The International Bluegrass Music Museum in Owensboro has received an extensive collection of bluegrass CDs, LPs, cassette tapes, books and recorded radio shows.

The thousands of items are from Colorado judge H. Conway Gandy, who died two years ago.

Gandy never lived in the Kentucky, but his passion for the state’s signature music led him to make it available to others. One way he shared his passion was through a radio show he created.

Savannah Hall is the curator at the bluegrass museum in Owensboro. She said the collection includes recordings of Gandy’s broadcasts about his beloved bluegrass music.

“His radio show ‘Where It All Began’ delved into the roots of bluegrass music and how bluegrass comes from a country background, a jazz background, blues. So the collection he gave us includes all of that music as well.”

Kentucky’s Transportation Cabinet is planning improvements to some of the state’s aging roads and bridges. There are 1,157 structurally deficient bridges according to a new report by The American Society of Civil Engineers.

KYTC spokesperson Ryan Watts said he wasn’t surprised by the report’s findings on the state’s infrastructure needs. The cabinet has plans in place to update and fix those structurally deficient bridges. Watts said Kentucky shares the national burden of addressing the needs of an aging transportation system with limited funds.

“Kentucky’s roads and bridges are safe, but they require significant funding to maintain operability,” Watts said.

As the dust settles on the main part of the legislative session, the Republican-led General Assembly has passed most of its priorities.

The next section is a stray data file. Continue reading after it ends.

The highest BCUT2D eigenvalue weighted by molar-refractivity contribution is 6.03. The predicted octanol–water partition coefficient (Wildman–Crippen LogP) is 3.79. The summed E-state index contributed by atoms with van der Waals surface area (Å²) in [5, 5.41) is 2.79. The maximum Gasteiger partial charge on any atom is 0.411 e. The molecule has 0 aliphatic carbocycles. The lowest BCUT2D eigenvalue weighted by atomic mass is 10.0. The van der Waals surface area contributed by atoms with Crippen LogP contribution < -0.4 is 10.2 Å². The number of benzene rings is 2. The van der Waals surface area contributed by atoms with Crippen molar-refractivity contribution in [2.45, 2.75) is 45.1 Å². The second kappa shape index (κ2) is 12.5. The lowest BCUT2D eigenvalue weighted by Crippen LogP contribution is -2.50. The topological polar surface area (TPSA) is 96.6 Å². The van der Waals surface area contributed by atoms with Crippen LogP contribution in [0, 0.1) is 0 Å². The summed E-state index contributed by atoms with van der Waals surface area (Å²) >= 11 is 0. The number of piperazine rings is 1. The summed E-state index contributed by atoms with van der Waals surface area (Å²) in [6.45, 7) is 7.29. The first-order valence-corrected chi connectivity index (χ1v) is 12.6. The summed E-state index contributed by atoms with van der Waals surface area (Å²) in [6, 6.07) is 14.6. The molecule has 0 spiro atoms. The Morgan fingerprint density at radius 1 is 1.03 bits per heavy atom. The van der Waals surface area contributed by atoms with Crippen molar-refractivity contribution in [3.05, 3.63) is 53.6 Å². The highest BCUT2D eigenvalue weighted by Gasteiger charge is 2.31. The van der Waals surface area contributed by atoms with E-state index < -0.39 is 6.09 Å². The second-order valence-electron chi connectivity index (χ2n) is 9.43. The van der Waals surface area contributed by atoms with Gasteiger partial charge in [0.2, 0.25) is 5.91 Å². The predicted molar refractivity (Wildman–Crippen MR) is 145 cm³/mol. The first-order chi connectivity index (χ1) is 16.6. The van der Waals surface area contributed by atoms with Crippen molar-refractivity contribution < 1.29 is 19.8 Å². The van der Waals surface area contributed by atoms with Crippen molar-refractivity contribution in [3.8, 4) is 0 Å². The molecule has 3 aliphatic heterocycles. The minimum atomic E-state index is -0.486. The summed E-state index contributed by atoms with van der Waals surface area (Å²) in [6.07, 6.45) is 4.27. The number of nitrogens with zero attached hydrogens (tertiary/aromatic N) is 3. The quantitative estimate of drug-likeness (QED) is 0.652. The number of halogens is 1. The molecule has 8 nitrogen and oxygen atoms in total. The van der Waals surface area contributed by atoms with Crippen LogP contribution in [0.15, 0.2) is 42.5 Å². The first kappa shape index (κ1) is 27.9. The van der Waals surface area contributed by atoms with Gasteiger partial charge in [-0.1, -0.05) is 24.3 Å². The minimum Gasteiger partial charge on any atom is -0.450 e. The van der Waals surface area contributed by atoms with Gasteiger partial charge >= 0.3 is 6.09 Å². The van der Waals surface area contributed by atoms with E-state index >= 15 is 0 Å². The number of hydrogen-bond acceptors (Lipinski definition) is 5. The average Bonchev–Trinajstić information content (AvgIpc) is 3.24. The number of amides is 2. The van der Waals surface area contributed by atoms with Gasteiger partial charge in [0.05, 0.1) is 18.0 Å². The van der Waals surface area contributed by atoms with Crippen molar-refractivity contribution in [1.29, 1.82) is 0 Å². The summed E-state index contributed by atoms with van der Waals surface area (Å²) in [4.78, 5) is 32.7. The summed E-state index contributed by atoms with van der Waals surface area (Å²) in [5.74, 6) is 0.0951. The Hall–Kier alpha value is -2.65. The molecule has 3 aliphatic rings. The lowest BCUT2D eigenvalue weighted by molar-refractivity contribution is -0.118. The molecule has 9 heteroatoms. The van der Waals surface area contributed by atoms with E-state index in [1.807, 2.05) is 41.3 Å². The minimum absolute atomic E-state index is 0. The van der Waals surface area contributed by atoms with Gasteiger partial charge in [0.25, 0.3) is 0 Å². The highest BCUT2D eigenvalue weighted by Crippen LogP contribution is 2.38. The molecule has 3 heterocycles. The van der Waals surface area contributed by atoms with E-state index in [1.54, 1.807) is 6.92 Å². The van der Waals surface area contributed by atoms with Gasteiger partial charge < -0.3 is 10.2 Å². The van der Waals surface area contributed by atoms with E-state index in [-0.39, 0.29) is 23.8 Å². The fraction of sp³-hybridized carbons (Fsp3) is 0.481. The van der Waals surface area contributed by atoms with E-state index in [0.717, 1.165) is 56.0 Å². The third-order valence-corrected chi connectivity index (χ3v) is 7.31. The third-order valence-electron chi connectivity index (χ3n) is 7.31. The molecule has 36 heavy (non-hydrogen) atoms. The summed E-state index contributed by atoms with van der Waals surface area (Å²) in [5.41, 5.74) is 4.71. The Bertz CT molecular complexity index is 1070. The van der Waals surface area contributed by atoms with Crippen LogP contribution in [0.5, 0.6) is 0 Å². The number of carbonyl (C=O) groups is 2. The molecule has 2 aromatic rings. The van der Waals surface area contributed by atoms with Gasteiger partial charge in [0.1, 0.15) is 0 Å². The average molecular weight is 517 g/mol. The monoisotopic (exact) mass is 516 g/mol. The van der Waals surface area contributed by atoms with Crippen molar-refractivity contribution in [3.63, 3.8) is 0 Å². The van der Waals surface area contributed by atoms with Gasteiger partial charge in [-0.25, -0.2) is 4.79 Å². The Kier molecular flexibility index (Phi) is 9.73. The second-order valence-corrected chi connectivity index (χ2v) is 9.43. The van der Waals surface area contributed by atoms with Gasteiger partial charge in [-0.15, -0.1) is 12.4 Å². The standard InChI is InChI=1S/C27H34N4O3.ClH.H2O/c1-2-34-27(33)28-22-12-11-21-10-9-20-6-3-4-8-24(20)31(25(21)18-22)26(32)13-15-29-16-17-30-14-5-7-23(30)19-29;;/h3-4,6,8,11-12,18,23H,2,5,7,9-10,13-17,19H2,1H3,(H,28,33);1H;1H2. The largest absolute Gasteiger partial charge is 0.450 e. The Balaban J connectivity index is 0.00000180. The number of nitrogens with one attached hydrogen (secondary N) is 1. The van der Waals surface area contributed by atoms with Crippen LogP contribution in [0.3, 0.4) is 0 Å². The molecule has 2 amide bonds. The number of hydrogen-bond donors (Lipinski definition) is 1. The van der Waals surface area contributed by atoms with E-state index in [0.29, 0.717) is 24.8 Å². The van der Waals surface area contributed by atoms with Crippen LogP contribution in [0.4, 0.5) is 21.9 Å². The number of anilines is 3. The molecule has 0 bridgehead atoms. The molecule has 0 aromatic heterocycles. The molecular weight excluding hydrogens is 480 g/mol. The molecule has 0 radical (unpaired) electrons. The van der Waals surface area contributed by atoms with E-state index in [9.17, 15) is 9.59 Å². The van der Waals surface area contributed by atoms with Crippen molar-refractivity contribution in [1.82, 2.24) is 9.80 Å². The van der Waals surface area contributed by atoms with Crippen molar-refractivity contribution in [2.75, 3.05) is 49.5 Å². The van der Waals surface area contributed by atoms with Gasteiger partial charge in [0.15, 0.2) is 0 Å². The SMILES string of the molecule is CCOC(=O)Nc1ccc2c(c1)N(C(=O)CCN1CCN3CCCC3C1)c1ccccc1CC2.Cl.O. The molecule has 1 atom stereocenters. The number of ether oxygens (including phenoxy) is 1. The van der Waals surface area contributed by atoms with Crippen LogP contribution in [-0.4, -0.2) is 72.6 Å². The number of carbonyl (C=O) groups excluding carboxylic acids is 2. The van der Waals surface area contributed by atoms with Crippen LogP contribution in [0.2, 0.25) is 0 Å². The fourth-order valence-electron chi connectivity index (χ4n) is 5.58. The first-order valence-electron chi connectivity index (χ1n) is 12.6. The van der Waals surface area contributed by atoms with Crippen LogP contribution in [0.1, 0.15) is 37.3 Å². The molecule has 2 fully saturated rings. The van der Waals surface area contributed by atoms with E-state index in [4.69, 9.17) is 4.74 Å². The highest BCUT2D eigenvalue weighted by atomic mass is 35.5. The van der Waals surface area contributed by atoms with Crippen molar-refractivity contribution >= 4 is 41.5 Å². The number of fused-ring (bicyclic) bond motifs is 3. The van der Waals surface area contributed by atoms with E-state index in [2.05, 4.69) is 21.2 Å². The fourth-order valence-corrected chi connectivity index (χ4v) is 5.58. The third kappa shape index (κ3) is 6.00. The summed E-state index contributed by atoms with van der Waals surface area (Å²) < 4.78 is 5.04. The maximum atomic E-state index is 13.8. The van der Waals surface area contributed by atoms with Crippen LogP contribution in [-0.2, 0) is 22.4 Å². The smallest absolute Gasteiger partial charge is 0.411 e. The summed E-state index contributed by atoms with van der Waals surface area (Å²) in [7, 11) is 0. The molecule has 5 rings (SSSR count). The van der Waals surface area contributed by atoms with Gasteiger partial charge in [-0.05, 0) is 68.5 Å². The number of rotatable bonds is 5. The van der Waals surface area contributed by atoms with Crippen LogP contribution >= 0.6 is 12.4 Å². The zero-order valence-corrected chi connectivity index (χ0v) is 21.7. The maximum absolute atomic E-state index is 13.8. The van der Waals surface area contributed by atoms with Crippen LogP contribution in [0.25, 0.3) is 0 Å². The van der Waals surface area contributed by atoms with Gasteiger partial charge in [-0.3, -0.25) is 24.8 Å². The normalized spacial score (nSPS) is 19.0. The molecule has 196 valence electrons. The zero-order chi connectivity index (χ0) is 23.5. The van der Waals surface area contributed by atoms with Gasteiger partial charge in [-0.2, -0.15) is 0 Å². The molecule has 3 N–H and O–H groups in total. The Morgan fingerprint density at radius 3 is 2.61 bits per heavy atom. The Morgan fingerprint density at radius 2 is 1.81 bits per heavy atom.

A handful of bills approved in early January have already been signed into law by Gov. Matt Bevin. Those include a “right-to-work” law, a repeal of the prevailing wage on public works projects, and anti-abortion legislation.

But a flood of bills — including the authorization of charter schools in Kentucky and REAL ID legislation — passed at the end of session still await the governor’s signature.

Stu Johnson

Lexington’s mayor participated in a special flag-raising event Thursday.  As WEKU’S Stu Johnson reports, it marked the unveiling of the city’s first community spirit flag.   

Mayor Gray:  "I will tell you, that you all have confirmed, that if you got to get a tough job done, then give it to the students and the teachers, congratulations," Mayor Jim Gray’s comments just before the community spirit flag was hoisted up the pole at the Lexington Christian Academy.  

Copley/Hendren on Weekend Arts Sampler, Other Events

Mar 17, 2017
Lexington Herald-Leader/Kentucky.com

It’s time for our weekly chat featuring arts and cultural activities with Rich Copley and Harriett Hendren of the Lexington Herald-Leader. They start out this week with mention of a weekend “arts sampler.”

Rich Copley and Harriett Hendren cover arts and culture for the Lexington Herald-Leader and Lexgo dot com.

You can find many listings of arts and cultural activities at the events calendar link at WEKU dot FM. 

Cheri Lawson